A Picaresque Revelation

Waking up one morning and realising I was a fictional character in someone else’s book might have been difficult to take. But, instead, I chose to view it (or, my creator chose for me to view it) as liberation.

I could no longer stand reading about the characters upon whom I was based: the picaresque creations of Miguel Cervantes, Henry Miller and so forth, without acknowledging that I was a partly plagiarised archetype undergoing the requisite low level of character development that all my kind are condemned to.

But, I was happy to recognise that us Picaros are blessed with an uncanny sense of survival and an ability to understand society without ever having to invest in it personally. This seemed like a reasonable trade off when pitched against the fact that I don’t actually exist, other than in the minds of those I befriend, love, hate or deceive.

I wondered all day what else being a Piccaresque creation implied for my prospects of success in life, but recognising that my moral standards were likely to remain, at worst, guttural and, at best, relativist, and that I was absolutely destined to remain on the fringes of society by choice as much as personal failure, the question was rendered irrelevant.

I thought about how I had done much in life so far whilst managing to achieve demonstrably little. I had convinced myself that I was in love a hundred times with the least and most eligible of women, but failed to assimilate a life acceptable to both parties. I had ardently criticised the society I felt marginalised by without stopping to consider how much my marginalisation afforded me in intellectual freedom. Yet I had survived, prospered even, on my wits alone. And it could rarely be said that I had suffered at the hands of anyone but myself. How picaresque.

It seemed that accepting my destiny as preordained by the hand of my creator was an ostensibly religious epiphany. But it was not classically so. I did not believe in any higher force controlling the destiny of all mankind. I merely believed that there was a higher force controlling the narrative of my existence. I did not feel that my creator was some great unifying force. I simply felt that I was a conduit for their feelings on a society to which he or she, perhaps uncomfortably belonged. And, if this were true, he or she had likely created someone who did not share his or her sense of impotence. In fact, I was the essence of their power- their release, their catharsis. Therefore, it was impossible to say whether or not my creator or I was the “higher” force and there was nothing classical about this.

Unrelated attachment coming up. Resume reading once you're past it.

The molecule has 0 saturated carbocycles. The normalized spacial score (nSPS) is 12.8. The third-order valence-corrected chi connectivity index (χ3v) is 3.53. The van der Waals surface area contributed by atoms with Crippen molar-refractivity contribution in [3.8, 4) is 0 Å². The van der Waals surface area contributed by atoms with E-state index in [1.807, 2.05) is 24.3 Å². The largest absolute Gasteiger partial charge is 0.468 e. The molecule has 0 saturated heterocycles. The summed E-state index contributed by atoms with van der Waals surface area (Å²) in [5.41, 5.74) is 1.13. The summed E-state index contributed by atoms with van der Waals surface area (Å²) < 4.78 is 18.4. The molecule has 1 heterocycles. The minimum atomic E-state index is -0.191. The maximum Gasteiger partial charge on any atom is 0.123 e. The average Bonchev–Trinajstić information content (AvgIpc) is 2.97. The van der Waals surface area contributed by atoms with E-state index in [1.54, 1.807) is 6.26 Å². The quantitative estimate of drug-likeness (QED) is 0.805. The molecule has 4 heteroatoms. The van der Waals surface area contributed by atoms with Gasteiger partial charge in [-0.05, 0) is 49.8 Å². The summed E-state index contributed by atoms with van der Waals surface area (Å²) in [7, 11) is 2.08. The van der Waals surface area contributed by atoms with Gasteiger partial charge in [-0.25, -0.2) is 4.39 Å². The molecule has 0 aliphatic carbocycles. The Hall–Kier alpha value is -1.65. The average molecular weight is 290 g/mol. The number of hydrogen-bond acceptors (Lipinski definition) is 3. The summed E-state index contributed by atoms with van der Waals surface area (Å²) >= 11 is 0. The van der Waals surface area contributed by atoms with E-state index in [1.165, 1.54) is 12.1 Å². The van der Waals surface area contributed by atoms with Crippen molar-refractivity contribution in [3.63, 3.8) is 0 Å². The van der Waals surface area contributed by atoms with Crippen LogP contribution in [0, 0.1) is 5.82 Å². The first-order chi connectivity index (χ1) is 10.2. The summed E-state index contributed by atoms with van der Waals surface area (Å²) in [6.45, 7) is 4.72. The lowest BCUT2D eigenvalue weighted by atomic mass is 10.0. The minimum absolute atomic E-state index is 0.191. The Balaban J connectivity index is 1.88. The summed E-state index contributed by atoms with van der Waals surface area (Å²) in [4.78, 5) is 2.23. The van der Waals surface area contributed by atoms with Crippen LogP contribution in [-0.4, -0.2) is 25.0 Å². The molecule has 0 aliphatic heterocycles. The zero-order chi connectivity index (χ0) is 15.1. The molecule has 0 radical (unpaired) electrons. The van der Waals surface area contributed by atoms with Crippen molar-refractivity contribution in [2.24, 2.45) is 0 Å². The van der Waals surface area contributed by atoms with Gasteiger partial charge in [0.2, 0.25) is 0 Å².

How novel, in a world of prescriptive belief, that one should feel empowered by being the created, rather than the creator. How empowering the sense that one’s destiny was someone else’s concern, but that it would be cared for in such a way that the created should not feel any fear of the future.

But there was one problem. Such epiphanies are uncharacteristic of us Picaros. Such understanding of our place in the world is not the mainstay of the archetype. Self awareness is not our forte. This could only mean one thing: that I am wrong about all of this. I was so convinced this morning that I wasn’t real but that very realisation seems to have convinced me otherwise. It turns out I must be real after all, unless this day of existentialist reflection was merely a departure on the part of my creator into some other literary sphere of which they have only a basic understanding. So, if I am real, this epiphany was rather useless. And if I’m not, my narrative seems to be getting a little muddled.

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One Response to A Picaresque Revelation

  1. Dave Cart says:

    You fink, therefore you is

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